2020-06-28: Hummingbirds

For a while it seemed that all hope was lost for hummingbirds this season, as all but a couple disappeared within two weeks of showing up (that’s what Prince George weather does to you!). But I kept filling my feeders for the couple that were around and enjoyed the brief glimpses that I had. Then quite suddenly it was a flurry if activity, at one point counting 15 individuals, and I’ve been filling up 5 feeders at least once every second day, if not more often.

They don’t stick around long so I am enjoying it while it lasts, although I do call them my little piggy birds.

While I would much prefer to get shots in a natural environment, we have so few flowers that the feeders are the only attractant, and they disappear deep into the forest when not feeding.

Hummingbirds galore!

2019-01-20: Costa’s Hummingbirds

I was going to post some of these images on Wednesday last week for a wordless Wednesday post, but I was having a few site issues, and just didn’t have the patience to wait while WordPress loaded slowly.  So instead, I’ve gone through my images and found a few more hummingbird images and am sharing them all today.

While I was in Southern California, I enjoyed my morning coffee on the patio, and loved watching the hummingbirds fighting over the best spots at the feeders and various flowering bushes.  I also noticed how chattery the Costa’s hummingbirds are.  They spent a lot of time singing from the branches of the bushes in the garden.  The link below is the All About Birds page for the Costa’s hummingbird, and you can hear what they sound like there.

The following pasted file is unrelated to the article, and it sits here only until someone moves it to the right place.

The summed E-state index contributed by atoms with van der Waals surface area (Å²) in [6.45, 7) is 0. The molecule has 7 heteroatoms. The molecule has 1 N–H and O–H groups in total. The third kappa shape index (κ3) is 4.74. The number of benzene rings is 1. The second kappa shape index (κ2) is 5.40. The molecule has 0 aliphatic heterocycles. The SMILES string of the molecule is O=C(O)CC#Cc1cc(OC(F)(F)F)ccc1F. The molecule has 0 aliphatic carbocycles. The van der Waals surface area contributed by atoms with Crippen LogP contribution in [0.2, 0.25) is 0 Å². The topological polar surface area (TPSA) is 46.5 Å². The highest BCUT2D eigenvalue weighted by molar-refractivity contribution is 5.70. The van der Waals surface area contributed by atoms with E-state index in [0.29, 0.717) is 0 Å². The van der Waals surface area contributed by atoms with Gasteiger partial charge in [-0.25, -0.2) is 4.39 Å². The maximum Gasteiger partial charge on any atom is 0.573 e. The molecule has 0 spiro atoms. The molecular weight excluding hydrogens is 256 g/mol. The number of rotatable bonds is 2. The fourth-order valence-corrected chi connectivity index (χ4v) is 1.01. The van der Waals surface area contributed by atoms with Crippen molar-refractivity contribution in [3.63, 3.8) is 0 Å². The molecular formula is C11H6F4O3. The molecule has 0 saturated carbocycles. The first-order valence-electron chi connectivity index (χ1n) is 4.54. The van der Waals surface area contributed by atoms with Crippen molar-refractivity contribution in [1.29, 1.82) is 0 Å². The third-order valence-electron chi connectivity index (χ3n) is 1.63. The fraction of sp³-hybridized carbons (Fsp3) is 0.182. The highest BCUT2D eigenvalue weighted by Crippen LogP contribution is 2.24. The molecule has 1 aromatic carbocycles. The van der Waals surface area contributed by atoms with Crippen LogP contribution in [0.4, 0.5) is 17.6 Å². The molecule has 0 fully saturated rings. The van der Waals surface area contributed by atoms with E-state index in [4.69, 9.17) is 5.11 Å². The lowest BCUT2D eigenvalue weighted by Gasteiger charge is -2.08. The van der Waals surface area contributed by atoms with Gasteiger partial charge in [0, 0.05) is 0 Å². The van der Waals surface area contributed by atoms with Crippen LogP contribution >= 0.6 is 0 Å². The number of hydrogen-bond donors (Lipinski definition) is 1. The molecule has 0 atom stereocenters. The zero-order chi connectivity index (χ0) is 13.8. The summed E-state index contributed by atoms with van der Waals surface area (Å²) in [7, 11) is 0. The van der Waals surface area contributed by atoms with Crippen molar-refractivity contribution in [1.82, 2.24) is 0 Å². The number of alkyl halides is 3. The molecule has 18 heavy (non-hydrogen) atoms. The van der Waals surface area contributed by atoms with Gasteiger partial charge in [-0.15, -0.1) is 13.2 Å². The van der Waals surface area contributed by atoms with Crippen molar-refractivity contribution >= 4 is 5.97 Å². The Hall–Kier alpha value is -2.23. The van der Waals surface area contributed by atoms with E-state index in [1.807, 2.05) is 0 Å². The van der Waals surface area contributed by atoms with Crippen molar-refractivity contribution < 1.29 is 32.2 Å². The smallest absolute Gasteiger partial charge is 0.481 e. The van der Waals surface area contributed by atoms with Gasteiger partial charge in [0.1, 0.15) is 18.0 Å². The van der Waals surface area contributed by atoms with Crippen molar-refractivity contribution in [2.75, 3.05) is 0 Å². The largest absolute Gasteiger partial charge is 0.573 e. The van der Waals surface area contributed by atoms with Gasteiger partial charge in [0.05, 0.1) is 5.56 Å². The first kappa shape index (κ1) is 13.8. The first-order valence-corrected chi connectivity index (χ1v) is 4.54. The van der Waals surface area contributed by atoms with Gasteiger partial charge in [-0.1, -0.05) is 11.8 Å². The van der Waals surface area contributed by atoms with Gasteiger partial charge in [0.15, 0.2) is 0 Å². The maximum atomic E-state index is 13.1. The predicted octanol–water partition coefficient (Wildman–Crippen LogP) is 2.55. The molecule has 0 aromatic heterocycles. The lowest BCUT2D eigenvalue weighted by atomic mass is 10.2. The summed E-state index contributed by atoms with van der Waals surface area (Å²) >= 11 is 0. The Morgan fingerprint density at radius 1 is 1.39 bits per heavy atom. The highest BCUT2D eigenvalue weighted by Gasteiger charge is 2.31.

All About Birds – Costa’s Hummingbird

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Seeing these images makes me long for spring even more, when the Rufous hummingbirds return to Prince George for another (short) spring and summer season.

2018-06-24: Monthly Photo Project – Hummingbirds

As promised last week, I have some hummingbird photos to share this week.  I’ve been spending as much time as I have been able outside, enjoying the antics of the rufous hummingbirds.  I probably should have tried taking some video, but I don’t want to delay this post and go out and attempt it.  Perhaps over the coming week I’ll give that a try.

The rufous hummingbirds arrive in Prince George early to mid-May; with the males arriving first followed shortly after by the females.  Their arrival coincided with the weather going from unseasonably warm to ridiculously cold and frosty, so there wasn’t much for them to feed on, making them extra reliant on the feeders that I put out.  I started with one feeder and as more birds arrived hung up extras.  Currently I have four feeders around the yard, and am putting out between 1 to 1.5 litres of nectar per day for the group living in my vicinity.